"I see the sea," I yelled up to Nick as we worked our way up the final pinch. The trail contours up a ridgeline and skirts around the edge of Mount Person; as you come over the crest of the range, the electric blue water of Binalong Bay peeks through the trees.

 

The thing I love about these long-distance point-to-point backcountry trails is the final descent clouds your memory of any suffering you've endured to get there. Yes, we were riding eMTBs, and those who rode the trail unassisted burned considerably more calories to push themselves to that final descent, but that doesn't mean that Nick and I didn't work through our own hardships along the way.

Below the sparse canopy of eucalyptus trees, the trail opens up carving wide arcs down the hillside, the speed increases and there's ample opportunity to put air under your tyres. The further you descend, the sandier the trail becomes, and the smell of the sea breeze works its way to the front of your consciousness.

 

The final trail marker confirms that you're only 1000m from the beach, and the singletrack provides a fleeting glimpse of Swimcart lagoon and a preview of your final destination. The singletrack ends abruptly on the side of a gravel road; keep following the sound of the waves to find the reward for your effort — the pristine white sands of Swimcart beach. The crystal clear water looks inviting, but it is anything but warm — after four and a half hours a refreshing dip is probably the best way to cap off what is a truly epic adventure.
 
Shuttling the trail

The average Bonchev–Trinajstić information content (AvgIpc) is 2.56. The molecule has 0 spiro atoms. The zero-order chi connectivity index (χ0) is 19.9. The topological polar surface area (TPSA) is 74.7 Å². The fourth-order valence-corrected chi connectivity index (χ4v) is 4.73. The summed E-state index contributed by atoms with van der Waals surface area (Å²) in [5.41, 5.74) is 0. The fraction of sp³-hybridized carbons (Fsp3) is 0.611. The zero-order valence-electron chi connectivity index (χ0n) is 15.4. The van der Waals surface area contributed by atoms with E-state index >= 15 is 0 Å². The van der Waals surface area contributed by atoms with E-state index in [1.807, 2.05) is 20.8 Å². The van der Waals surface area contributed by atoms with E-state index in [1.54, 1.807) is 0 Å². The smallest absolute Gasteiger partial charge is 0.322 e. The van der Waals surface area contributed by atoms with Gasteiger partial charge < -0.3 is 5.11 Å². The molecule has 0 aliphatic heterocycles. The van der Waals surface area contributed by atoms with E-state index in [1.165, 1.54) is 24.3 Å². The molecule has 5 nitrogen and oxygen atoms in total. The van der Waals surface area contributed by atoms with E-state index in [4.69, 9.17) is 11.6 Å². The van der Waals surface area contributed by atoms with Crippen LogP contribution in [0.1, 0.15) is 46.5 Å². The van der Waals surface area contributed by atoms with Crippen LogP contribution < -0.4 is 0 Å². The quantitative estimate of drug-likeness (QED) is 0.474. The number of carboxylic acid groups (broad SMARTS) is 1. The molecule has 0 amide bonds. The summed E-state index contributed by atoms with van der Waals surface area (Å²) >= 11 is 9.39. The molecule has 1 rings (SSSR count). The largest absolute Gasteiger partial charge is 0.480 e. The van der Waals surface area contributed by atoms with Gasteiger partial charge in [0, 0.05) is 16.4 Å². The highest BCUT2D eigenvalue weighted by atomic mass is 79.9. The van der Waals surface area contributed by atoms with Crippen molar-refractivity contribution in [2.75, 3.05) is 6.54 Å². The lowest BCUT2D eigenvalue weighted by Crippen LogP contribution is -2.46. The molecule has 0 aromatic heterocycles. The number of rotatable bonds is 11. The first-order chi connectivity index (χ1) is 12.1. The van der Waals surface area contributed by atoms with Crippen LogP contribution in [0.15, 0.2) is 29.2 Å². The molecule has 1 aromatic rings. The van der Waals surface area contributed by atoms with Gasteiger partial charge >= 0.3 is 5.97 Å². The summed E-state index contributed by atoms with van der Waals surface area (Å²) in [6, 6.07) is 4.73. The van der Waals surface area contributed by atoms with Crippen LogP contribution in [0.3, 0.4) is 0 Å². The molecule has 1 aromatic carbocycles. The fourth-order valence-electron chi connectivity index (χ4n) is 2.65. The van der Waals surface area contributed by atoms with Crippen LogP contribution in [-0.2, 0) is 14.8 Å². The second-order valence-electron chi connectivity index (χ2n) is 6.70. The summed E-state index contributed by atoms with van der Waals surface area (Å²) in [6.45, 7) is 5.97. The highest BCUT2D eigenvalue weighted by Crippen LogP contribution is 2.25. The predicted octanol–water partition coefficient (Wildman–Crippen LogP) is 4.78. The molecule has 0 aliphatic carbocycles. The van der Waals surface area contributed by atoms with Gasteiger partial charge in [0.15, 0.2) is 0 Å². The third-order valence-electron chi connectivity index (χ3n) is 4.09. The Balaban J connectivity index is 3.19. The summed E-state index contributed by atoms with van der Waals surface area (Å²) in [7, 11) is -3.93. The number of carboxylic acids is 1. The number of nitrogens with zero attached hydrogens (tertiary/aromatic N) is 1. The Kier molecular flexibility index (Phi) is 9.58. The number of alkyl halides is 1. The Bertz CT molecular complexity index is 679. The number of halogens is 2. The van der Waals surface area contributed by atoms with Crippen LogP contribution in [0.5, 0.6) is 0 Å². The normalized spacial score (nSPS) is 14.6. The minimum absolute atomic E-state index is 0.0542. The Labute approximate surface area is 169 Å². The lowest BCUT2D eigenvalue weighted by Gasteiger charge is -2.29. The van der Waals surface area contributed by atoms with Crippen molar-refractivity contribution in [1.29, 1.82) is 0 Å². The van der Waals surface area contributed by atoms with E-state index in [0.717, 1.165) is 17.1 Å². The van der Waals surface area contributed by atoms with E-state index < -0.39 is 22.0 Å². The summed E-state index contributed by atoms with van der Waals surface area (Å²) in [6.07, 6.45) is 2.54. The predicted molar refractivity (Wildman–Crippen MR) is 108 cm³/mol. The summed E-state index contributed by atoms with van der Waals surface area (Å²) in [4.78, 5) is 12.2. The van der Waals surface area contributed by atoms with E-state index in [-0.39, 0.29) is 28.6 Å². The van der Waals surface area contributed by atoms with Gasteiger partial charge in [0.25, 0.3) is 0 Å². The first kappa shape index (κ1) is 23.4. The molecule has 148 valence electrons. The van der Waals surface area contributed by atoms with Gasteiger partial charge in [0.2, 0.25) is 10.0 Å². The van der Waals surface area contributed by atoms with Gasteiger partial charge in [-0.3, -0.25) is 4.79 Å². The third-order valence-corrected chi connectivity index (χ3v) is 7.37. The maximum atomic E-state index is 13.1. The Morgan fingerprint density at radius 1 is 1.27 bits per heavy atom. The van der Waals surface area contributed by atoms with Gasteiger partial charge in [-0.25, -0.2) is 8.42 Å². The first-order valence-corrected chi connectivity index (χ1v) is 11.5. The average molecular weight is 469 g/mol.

Accessing the Bay of Fires Trail requires a shuttle ride up to the Blue Tier. If you're based in Derby, Vertigo MTB, Premium MTB Transfers or Mad MTB will drive you to the top, and collect you from Swimcart beach. From St Helens, Gravity Isle’s depot is a stone's throw from the center of town; they also look after the Artnor Lodge which backs onto the shuttle pickup — you can literally roll out of bed and onto the shuttle. Mad MTB also offers pickup and drop off in St Helens.

 

When to go
 
We rode the Bay of Fires trail in mid-November. The weather on top of the Blue Tier warranted a light jacket as we were waiting to set off, but those were quickly packed away once we got going. November to March sees average temperatures hovering around 20C, during the winter you'll need warm clothes to combat the low teens and single digit temperatures.
 
According to the Bureau of Meteorology, precipitation is pretty regularly through winter with a peak in August. Keep in mind, we are talking about Tasmania, so don't leave home without a rain jacket.
 
Don't miss

If you're going to make your way to Tasmania, you'd be silly not to stop into Derby for a few days — if you fly in to Launceston, you'll have to drive through Derby to get to St Helens. It's worth checking out the new St Helens trails while you're in town.
 
There are trails for the whole family, with the difficulty increasing as you venture further from the trailhead. From the trailhead at Flagstaff, make sure to catch a shuttle up to Loila Tier to check out the top of the network.
 
Flagstaff is only 3.8km from town and it's an easy ride up the Town Connect Trail to the network, so you can leave your car parked at your accommodation.

 

Where to grab a beer
 
While you're in St Helens make sure to grab a beer at The Social. It's a food truck meets beer garden, that's well stocked with local craft brews and mouthwatering street food — the perfect way to replenish calories sacrificed to the Bay of Fires Trail. 

Don’t forget
 
This is a wilderness trail. If you run out of water or food, or have a mechanical along the way you are a long way from any help. Don’t be that guy who makes the news for being unprepared, bring a backpack, a hydration bladder, lots of snacks and any spares and tools you might need. There is a bright orange trail marker every kilometre, so if you do need to call for help, you can communicate your approximate location. That said, unless you have Telstra or Optus service is spotty.
 
Protip: If you're on the Optus mobile network, as you drive into St Helens your phone will not pick up service. Give it a restart and viola, you’re connected. We don’t know why it works, but it does.